Now, this is not the first presidential birthplace scandal, and historically the issue has not been raised on the basis of race. Take for instance the case of Chester Arthur, who was born within a day’s walk of the US/Canada border. (See? There is something mildly interesting about Chester Arthur!) He was the subject of much suspicion by his political opponents, but it seems to have just been that. More recently, candidates like Barry Goldwater (born in the “Arizona Territory”), John McCain (born on a US military base in Panama), and even Al Gore (born in Washington, DC) have faced scrutiny over their status and eligibility underneath the “natural born citizen” clause of the Constitution, though they generally haven’t been more than mild objections by opportunists. (Chester Arthur might not have been able to prove to himself that he was born on the American side of the border, by the way. Record keeping was not then what it is today.)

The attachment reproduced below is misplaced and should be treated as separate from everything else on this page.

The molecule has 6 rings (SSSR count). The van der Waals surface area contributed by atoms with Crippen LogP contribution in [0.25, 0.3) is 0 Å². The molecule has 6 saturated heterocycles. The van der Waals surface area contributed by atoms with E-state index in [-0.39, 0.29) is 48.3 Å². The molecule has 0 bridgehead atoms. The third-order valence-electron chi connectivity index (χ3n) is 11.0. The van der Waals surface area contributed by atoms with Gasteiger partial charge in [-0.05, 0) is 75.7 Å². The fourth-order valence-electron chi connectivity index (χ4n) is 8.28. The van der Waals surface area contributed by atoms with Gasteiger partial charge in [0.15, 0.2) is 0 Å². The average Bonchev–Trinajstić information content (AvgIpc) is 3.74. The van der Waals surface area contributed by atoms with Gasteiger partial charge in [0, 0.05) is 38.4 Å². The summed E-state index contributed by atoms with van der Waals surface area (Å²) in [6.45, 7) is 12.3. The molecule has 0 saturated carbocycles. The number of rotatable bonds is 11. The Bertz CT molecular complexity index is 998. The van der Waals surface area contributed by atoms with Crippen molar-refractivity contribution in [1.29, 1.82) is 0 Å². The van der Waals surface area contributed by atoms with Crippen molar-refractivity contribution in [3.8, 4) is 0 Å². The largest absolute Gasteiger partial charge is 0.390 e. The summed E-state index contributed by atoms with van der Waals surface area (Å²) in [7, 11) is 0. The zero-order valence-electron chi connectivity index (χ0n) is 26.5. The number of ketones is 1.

The Obama birth story, as far as I can tell, is the product of WorldNetDaily and Joseph Farah, and it surfaced as an issue in 2008. When you go back into the papers, you find that it was originally linked to allegations that not only was the dirty word “Hussein” in Barack Obama’s name, but “Mohammud,” at least so it appears in the 14 June 2008 edition of the St. Petersburg Times. The fact that this stems from concerns about his religion (I mean, doesn’t anyone remember him being criticized for hanging out with Jeremiah Wright?) suggests that this manufacture-versy is originally rooted in racism. And this is dangerous. I’m concerned about what could happen to the President when a significant percentage of the population think that he is a usurper.

Indeed, as I look through the record regarding the President’s ancestry, a headline (19 Jan 2004) from Africa News seems badly worded, considering the current goofiness and otherwise-valuable-time sink of the birther conspiracy theory: “Kenyan in US Senate Race.” Of course the first line of the report is more precise: “An American of Kenyan descent is topping the opinion polls in the race for Senator in the state of Illinois.”

I wanted to post some reactions from conspiracy theorists to today’s release of the so-called long-form birth certificate:

Obama’s Damned Birth Certificate